Quintin Berry claimed off waivers by Royals
DETROIT — The Detroit Tigers caught lightning in a bottle with Quintin Berry last season.
Then, once it flamed out, they let it go.
Designated for assignment by the Tigers on Sunday, the 28-year-old outfielder was claimed off waivers by the Kansas City Royals on Tuesday.
He was optioned to the Royals’ Triple-A affiliate, the Omaha Storm Chasers.
The popular Berry, who’d been hitting .168 in 49 games with the Triple-A Toledo Mud Hens, was placed on waivers after the Tigers reacquired minor leaguer Francisco Martinez.
Detroit had 10 days to either trade, release or place Berry on waivers after the designation.
“Periodically last year, he gave us spark,” Tigers manager Jim Leyland said. “This is a great opportunity for him. We’re happy for him. It didn’t work out. But if he’d been right-handed, and played third base or first base, second base in an emergency, he’d have probably been on the team.
“That’s just the way it works.”
Berry hit .258 in 94 games with the Tigers last year, and stole 21 bases, after coming up midseason when Austin Jackson missed time with a ribcage injury. He’d been signed before the 2012 season as minor-league depth, after bouncing around through five organizations.
The outfielder had only briefly played above Double A in his minor league career prior to last season, but getting a taste of the big leagues changed his perspective.
“You get up there, you get an opportunity to play every day, get to the postseason and play, get to the World Series and play, and then everything changes. Your expectations change in yourself. You never want to take a step back. But that’s the name of the game. It is what it is,” Berry said earlier this season, acknowledging that he had to make the best of the situation, despite feeling that the “decision was already made” before spring training.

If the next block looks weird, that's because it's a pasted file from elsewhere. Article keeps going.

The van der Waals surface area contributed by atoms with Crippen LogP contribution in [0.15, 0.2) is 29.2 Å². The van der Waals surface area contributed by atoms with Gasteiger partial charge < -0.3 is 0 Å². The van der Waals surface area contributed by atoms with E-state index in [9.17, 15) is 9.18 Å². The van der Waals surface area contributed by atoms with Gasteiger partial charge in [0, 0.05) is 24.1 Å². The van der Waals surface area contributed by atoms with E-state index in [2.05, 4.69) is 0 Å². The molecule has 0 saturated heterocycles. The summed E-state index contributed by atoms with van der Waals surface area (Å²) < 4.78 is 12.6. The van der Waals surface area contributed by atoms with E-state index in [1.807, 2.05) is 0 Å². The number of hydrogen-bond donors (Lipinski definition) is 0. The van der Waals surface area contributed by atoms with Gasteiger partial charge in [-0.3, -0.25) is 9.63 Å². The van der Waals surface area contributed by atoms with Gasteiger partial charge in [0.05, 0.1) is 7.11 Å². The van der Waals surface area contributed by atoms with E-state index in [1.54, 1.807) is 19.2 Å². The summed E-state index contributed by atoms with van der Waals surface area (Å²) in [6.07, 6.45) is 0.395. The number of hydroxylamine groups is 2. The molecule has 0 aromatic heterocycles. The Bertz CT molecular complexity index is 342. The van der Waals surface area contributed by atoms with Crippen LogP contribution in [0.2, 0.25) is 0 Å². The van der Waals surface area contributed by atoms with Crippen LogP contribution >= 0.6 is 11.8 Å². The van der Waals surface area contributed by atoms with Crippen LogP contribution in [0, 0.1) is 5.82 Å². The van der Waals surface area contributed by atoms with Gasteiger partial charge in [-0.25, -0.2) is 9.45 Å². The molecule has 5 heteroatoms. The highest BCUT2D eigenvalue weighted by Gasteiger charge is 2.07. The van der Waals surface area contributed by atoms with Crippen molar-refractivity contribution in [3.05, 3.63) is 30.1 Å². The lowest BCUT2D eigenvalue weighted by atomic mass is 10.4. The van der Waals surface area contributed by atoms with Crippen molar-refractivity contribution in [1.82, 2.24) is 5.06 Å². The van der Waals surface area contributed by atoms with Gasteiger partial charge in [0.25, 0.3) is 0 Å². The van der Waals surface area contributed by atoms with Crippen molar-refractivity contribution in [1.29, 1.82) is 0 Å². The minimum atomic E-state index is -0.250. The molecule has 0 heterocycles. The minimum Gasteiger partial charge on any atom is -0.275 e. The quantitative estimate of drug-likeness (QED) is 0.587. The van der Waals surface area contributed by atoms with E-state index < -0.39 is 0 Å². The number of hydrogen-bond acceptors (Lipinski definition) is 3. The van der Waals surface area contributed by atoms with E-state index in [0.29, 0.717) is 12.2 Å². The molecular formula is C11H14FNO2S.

“You have to. You have no choice. So I’m here, and I’m making the most of it, trying to get better. Going on the same ride a lot of guys are down here. There’s a lot of us that got sent down, so we’re all on the same page, pushing for each other, helping each other try to get better and get back.”
Having said that, though, Berry hadn’t done a ton to get himself back to the Tigers, languishing in Toledo. Leyland said at the time he was cut that Berry took it very hard, and there may have been some emotional carry-over that impacted his performance.
“I don’t know the answer to that, because you never know. Because in most cases, it’s a temporary disappointment. It may be a permanent disappointment, but normally, at some point, they get themselves together,” Leyland said Tuesday.
“I know he was struggling at Toledo. Some people are very sensitive to stuff, and they get over it not as quickly as other people. I don’t know that this was the case.”
Is it fair to say that Berry took the news harder than most, though?
“I don’t know about that,” Leyland said. “There haven’t been too many players that should make a team that don’t make it — Danny Worth, for example — that take it like Mother Teresa.”